A dielectric layer 13 may then be formed over the top surface of the wafer, and inductor 40 may be formed at the top surface by one of ordinary skill in the art without undue experimentation using the methods disclosed in U.S. published patent application No. 2005-0233593 to Brunet, et al. These steps include forming conductive risers 237 and interconnect pads 30 and 32. In the formation of these components, portions of oxide layer 13 over the centers of vias 236A and 236B are etched away so that metal risers 237A and 237B may be deposited at the ends of the conductive material that is deposited within the trenches of vias 236A and 236B. These riser are electrically coupled to the interconnect pads 32 that receive the ground potential. Additional metal risers may be used to electrically couple the capacitors' positive electrodes 17 to the interconnect pads 32 that receive the input and output voltages. After inductor 40 is formed, the back surface of the substrate is lapped to bring it close to the bottoms of the trenches. Then, portions of the back surface that overlie vias 236A and 236B are etched to uncover the conductive material (e.g., polysilicon) within the via trenches. Traces 238A and 238B may be formed by depositing metal layer over the bottom surface of the wafer, processed the metal with silicide process, optionally depositing additional metal over the silicide, and patterned etching the metal layer(s). Traces 238A and 238B are electrically coupled to the semiconductor material that disposed around the trenches of 234A and 234B. An electrically insulating layer 19 may be spin coated over the patterned metal layer, and cured. Thus, the capacitors may be integrated into substrate with approximately fifteen processing steps.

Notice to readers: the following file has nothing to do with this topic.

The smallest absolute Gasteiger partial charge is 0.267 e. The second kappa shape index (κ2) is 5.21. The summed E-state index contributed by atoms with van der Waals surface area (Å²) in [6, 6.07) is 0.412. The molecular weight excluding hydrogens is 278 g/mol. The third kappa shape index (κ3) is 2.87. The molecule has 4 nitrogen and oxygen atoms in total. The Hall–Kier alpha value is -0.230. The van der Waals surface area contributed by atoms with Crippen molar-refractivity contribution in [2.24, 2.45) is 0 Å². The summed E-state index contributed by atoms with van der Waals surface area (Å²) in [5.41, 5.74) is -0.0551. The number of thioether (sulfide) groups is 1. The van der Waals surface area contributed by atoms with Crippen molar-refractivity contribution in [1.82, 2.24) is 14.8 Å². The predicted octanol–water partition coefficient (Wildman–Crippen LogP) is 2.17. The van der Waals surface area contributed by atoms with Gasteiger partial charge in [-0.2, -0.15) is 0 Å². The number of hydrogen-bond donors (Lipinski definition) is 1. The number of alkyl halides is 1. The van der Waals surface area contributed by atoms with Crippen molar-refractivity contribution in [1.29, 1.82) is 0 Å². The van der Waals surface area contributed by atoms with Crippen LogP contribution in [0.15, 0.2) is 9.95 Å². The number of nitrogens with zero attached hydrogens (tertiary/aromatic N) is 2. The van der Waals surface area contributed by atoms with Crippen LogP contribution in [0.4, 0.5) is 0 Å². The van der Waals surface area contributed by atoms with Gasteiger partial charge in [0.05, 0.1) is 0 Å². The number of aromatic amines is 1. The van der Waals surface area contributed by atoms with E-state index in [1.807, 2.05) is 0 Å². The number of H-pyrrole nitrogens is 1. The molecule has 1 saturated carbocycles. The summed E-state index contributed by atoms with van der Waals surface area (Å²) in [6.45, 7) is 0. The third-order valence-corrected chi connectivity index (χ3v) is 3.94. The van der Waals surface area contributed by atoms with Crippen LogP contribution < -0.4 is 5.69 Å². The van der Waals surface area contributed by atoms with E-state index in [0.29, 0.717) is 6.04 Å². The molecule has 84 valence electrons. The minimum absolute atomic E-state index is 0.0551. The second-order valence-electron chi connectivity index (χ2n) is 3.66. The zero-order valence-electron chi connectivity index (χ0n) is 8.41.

While the above embodiment illustrated that both input and output capacitors may be integrated with the component substrate 18′, it may be appreciated that only one of the capacitors may be integrated, if so desired. This embodiment illustrates that the height of component substrate 18′ may be around 180 microns, the combined height of die 20 and interconnect structures 26, 124 may be around 220 microns, and that the overall as-mounted height of micromodule 200 may be around 400 microns (0.4 mm).